Human subjects: Informed consent and consent to publish was obtained in accordance with ethical standards set out by the Declaration of Helsinki (1964) and with procedures approved by the Medical Sciences Interdivisional Research Ethics Committee of the University of Oxford (REC ref: MSD-IDREC- C1-2014-157).

Reviewing Editor

  1. Rohini Kuner, Universität Heidelberg, Germany

Publication history

  1. Received: January 9, 2020
  2. Accepted: August 28, 2020
  3. Accepted Manuscript published: September 2, 2020 (version 1)
  4. Version of Record published: September 17, 2020 (version 2)

Copyright

This is an open-access article, free of all copyright, and may be freely reproduced, distributed, transmitted, modified, built upon, or otherwise used by anyone for any lawful purpose. The work is made available under the Creative Commons CC0 public domain dedication.

Metrics

  • 1,489
    Page views
  • 182
    Downloads
  • 0
    Citations

Article citation count generated by polling the highest count across the following sources: Crossref, PubMed Central, Scopus.

Download links

A two-part list of links to download the article, or parts of the article, in various formats.

Downloads (link to download the article as PDF)

Download citations (links to download the citations from this article in formats compatible with various reference manager tools)

Open citations (links to open the citations from this article in various online reference manager services)

Further reading

    1. Neuroscience
    Debora Fusca, Peter Kloppenburg
    Research Article

    Local interneurons (LNs) mediate complex interactions within the antennal lobe, the primary olfactory system of insects, and the functional analog of the vertebrate olfactory bulb. In the cockroach Periplaneta americana, as in other insects, several types of LNs with distinctive physiological and morphological properties can be defined. Here, we combined whole-cell patch-clamp recordings and Ca2+ imaging of individual LNs to analyze the role of spiking and nonspiking LNs in inter- and intraglomerular signaling during olfactory information processing. Spiking GABAergic LNs reacted to odorant stimulation with a uniform rise in [Ca2+]i in the ramifications of all innervated glomeruli. In contrast, in nonspiking LNs, glomerular Ca2+ signals were odorant specific and varied between glomeruli, resulting in distinct, glomerulus-specific tuning curves. The cell type-specific differences in Ca2+ dynamics support the idea that spiking LNs play a primary role in interglomerular signaling, while they assign nonspiking LNs an essential role in intraglomerular signaling.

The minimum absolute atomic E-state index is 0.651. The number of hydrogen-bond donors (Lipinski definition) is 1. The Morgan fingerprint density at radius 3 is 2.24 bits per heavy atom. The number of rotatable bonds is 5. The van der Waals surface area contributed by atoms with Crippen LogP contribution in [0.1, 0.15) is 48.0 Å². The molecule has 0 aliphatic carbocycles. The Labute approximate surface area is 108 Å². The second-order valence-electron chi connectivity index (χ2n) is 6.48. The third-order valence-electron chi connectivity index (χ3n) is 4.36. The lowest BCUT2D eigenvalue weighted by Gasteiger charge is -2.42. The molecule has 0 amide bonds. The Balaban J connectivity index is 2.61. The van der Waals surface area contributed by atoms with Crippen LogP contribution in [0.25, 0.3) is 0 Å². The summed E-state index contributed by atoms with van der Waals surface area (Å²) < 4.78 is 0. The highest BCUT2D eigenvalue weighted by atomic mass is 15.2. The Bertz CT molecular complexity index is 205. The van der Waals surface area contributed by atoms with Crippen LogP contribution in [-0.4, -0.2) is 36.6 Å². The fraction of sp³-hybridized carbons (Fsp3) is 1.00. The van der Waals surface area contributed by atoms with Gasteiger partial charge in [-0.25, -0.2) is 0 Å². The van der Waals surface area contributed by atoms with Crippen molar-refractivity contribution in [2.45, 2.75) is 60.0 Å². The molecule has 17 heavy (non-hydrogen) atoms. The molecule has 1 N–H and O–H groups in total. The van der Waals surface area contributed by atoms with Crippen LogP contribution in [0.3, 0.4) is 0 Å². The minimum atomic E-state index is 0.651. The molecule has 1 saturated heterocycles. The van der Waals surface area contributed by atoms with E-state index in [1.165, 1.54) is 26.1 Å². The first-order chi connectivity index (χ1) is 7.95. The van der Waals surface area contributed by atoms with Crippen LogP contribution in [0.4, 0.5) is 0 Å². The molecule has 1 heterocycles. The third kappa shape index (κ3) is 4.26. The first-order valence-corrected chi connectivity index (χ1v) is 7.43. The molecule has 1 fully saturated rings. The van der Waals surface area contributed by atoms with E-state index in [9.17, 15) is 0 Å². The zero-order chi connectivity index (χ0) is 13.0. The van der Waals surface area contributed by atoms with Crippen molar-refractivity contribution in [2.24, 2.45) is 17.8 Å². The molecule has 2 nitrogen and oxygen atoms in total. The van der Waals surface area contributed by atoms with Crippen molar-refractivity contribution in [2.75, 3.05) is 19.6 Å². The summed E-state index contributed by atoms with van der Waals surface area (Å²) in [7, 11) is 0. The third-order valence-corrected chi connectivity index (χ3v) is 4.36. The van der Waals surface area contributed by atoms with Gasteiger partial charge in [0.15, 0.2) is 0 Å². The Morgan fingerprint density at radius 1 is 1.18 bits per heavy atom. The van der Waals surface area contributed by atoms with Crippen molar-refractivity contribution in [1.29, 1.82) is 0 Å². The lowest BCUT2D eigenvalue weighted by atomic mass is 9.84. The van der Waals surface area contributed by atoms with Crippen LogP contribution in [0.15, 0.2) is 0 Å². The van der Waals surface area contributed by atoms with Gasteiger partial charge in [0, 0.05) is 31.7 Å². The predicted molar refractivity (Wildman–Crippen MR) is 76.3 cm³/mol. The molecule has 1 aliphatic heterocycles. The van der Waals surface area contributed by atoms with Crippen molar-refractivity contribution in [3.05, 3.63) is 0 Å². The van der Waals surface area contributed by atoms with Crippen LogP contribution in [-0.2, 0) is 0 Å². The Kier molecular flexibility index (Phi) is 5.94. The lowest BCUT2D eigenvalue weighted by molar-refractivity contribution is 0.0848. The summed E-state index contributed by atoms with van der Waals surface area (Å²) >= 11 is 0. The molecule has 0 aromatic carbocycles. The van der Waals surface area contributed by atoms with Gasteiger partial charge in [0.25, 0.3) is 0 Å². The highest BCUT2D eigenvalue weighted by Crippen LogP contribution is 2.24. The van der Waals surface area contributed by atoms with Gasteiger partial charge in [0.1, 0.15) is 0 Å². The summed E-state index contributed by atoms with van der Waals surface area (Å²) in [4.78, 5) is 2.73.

1. Neuroscience
    Wanhui Sheng et al.
    Research Article Updated

    Hypothalamic oxytocinergic magnocellular neurons have a fascinating ability to release peptide from both their axon terminals and from their dendrites. Existing data indicates that the relationship between somatic activity and dendritic release is not constant, but the mechanisms through which this relationship can be modulated are not completely understood. Here, we use a combination of electrical and optical recording techniques to quantify activity-induced calcium influx in proximal vs. distal dendrites of oxytocinergic magnocellular neurons located in the paraventricular nucleus of the hypothalamus (OT-MCNs). Results reveal that the dendrites of OT-MCNs are weak conductors of somatic voltage changes; however, activity-induced dendritic calcium influx can be robustly regulated by both osmosensitive and non-osmosensitive ion channels located along the dendritic membrane. Overall, this study reveals that dendritic conductivity is a dynamic and endogenously regulated feature of OT-MCNs that is likely to have substantial functional impact on central oxytocin release.